Approximately one-third of the applications endorsed by NCDH are forwarded to OCFS with qualifications and/or recommendations. Qualifications may include requirements to meet food protection standards, electrical or plumbing upgrades, improved ventilation, and other general sanitary safety measures. These qualifications can result in the denial of a license or the withdrawal of the application until a more suitable site for the facility is located. The fact that 17% of facility sites were deemed to contain potential hazards significant enough to deny a license is noteworthy. The prevention of injury or adverse impact to the health of the children and staff attending a facility is paramount and preventing the siting of day care facilities in potentially hazardous settings saves considerable NCDH resources that would be expended to assess and abate adverse conditions.
Funding comes from the department’s normal operating budget and is easily sustainable.  Since the inception of the program, two day care facilities that were sited prior to NCDH involvement in the review process have been the subject of intense health investigation by NCDH and NYSDOH. Both of these sites were found to contain elevated levels of air contaminants. One of the sites was temporarily closed until a satisfactory solution could be found, and the facility was subsequently reopened. In the second case, the operator chose to suspend activity and abandon the site. Prolonged litigation among the concerned parties continues to affect NCDH resources. Had the Environmental Health program review and inspection process been active prior to the siting of the facilities, public health benefits would have been greater and costs would have been lower for all involved. The challenges of running this program are negligible compared to the challenges of dealing with the reactions of day care facility staff and the parents of children who suddenly find themselves coping with an existing or potential hazard. While conditions that warrant further investigation by NCDH may not inherently endanger life or health, the common perception among the public is often that they have been exposed to an unacceptable environmental condition and the damage has already been done. Environmental health professionals know that the children and staff at a day care facility are significantly more susceptible to unhealthy conditions resulting from poor personal hygiene and lax sanitary practices than from the chances of encountering an environmental hazard of a chemical nature. This is perhaps the greatest challenge for health professionals: to teach the staff the importance of proper sanitation and the implicit hazards of failing to take necessary steps to minimize the transmission of disease-causing organisms. The appeal of this program is that most of the required resources are already available to many health departments. It is not essential to use of technical equipment that can be costly to purchase and maintain, especially if it is not used for other programs. Even the difficulties of the two day care facilities that were found to have problems after they were sited could have been prevented with simple record reviews and site inspections. One facility was sited in a former dry cleaning establishment and the other was near a hazardous waste site. Certainly one of the key elements to the program is the thorough record search and site inspection of both the facility itself and the surrounding area. The use of computer systems and databases can dramatically reduce the research time; however, the databases must be kept current and be augmented with the institutional knowledge and field expertise of the inspectors. Another key element is the strong oversight of the coordinator, who ensures that all program elements are involved in the review process. The inspector in each NCDH program is required to sign the report form acknowledging the completion of that particular area of responsibility. Finally, there could not be an effective program without interagency cooperation. The license issuing agency, OCFS, the local health unit, NCDH, and NYSDOH must all understand the policies and procedures in order to ensure that child day care facilities are properly sited and that all preventable hazards are minimized.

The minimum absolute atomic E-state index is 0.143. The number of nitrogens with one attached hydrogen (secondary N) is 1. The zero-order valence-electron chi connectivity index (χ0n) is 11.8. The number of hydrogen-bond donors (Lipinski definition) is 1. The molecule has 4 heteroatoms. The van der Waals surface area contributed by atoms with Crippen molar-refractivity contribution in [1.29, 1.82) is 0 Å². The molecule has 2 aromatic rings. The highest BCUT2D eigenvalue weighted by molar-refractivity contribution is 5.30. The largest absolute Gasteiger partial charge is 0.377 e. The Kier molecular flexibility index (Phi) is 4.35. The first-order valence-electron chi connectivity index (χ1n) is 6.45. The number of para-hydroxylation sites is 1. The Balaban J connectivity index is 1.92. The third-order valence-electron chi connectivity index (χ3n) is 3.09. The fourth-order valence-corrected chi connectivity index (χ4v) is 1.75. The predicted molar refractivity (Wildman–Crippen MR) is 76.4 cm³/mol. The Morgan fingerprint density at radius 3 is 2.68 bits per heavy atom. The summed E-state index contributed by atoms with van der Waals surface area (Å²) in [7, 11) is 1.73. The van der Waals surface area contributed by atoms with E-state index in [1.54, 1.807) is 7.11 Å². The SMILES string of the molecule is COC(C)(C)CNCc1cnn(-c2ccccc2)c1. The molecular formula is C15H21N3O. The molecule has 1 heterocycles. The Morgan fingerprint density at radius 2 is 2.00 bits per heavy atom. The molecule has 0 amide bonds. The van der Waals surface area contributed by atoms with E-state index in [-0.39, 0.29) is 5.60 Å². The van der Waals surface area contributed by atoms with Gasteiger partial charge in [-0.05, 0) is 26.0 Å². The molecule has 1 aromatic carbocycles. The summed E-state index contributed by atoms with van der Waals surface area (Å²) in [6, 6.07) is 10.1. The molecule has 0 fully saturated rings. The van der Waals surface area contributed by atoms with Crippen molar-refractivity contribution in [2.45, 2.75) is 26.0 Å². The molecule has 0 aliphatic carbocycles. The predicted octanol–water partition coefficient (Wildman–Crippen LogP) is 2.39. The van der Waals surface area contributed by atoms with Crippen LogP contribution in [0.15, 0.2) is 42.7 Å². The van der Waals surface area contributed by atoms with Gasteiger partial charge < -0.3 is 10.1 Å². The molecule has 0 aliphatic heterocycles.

Processing...


Driving Walking/Biking Public Transit  Get Directions